The U-B's June 29 editorial on the U.S. Supreme Court decision that state and local governments are subject to the Second Amendment's limitations on government power to infringe on the individual right to bear arms was mostly unremarkable -- until the next-to-last paragraph, when the writer lurched into territory occupied by today's extreme right wing of American politics.
It is settled law that the Second Amendment creates an individual right to own and bear arms. Even Elena Kagan, President Obama's current nominee to replace retiring Justice Stevens on the Supreme Court, said so in her Senate confirmation hearings last week.
The debate about why authors and ratifiers of the Amendment created the right, however, is still open.
Unfortunately, the U-B's assertion that the reason gun rights exist is because "The Founding Fathers wanted to make sure ordinary citizens could rise up against the government if necessary," is misleading and irresponsible.
Most legal and historical scholars exploring this subject trace gun rights primarily to colonial notions of defense of self and property, and protection of the country against hostile insurgents and insurrections, not solely to a need to rise up in arms against the government.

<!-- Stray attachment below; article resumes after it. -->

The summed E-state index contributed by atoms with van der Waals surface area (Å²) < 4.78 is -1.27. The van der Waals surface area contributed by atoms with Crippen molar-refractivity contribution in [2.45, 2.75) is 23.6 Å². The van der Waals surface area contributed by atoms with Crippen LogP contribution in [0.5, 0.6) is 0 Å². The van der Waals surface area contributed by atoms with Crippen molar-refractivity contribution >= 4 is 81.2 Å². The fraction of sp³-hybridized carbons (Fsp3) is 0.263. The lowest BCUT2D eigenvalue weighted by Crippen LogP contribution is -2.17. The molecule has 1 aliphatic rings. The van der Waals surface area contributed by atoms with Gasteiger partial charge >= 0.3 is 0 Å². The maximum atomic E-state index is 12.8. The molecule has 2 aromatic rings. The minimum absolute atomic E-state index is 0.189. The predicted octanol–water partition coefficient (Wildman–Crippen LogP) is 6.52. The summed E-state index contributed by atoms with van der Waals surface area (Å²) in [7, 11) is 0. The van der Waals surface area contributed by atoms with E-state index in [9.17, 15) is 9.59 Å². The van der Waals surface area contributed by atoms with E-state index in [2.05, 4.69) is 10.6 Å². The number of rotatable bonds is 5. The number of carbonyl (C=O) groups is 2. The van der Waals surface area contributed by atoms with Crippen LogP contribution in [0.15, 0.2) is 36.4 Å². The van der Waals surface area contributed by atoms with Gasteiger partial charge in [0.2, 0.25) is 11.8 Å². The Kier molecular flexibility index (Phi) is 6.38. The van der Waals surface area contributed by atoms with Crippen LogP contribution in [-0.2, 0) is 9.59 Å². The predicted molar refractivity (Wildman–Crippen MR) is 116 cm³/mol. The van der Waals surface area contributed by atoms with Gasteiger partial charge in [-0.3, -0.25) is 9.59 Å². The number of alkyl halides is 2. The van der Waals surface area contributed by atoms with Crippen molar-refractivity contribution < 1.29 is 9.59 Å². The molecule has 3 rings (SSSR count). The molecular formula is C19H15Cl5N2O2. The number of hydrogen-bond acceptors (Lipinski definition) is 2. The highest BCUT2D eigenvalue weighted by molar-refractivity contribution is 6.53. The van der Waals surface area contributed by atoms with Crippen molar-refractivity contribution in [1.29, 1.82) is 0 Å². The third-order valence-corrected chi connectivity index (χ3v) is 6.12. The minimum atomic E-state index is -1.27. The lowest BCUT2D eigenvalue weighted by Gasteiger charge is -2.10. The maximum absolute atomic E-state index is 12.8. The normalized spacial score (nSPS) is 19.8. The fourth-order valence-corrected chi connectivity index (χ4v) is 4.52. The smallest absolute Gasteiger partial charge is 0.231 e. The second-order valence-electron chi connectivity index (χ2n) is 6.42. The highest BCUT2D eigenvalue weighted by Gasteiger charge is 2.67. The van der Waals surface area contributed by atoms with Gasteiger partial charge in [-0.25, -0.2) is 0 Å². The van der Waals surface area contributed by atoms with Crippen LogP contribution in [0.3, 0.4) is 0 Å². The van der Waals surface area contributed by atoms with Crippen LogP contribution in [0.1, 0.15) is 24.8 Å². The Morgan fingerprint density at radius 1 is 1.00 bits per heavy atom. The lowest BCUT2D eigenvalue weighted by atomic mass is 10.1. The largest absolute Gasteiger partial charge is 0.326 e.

The U-B's singular focus on rising up against government misrepresents the historical origins of gun rights, and instead reflects today's tea party and conservative talk radio diatribes to "Take Back America."
The extreme right's putative leaders, such as Sarah Palin ("Don't retreat -- reload!"), and Nevada Senate candidate Sharon Angle ("If this Congress keeps going the way it is, people are really looking toward those Second Amendment remedies."), use this kind of code language all the time.
It signals to their most extreme and unstable followers that striking at authority with guns is OK if you don't like the results you're getting in elections.
But it's not OK. That's not how Americans settle their political differences.
This kind of language should have no place in mainstream conservative political discourse, and it's past time for thoughtful conservatives to reject it.
If the U-B's choice to use only this unfortunate code language was merely unwitting or careless, it should acknowledge its mistake on the Viewpoints page and pledge not to make similar errors again.
If the language was used intentionally, however, it will, for me at least, mark the troubling end of the newspaper's reasoned voice. That should be worrying to everybody in our community, regardless of one's politics.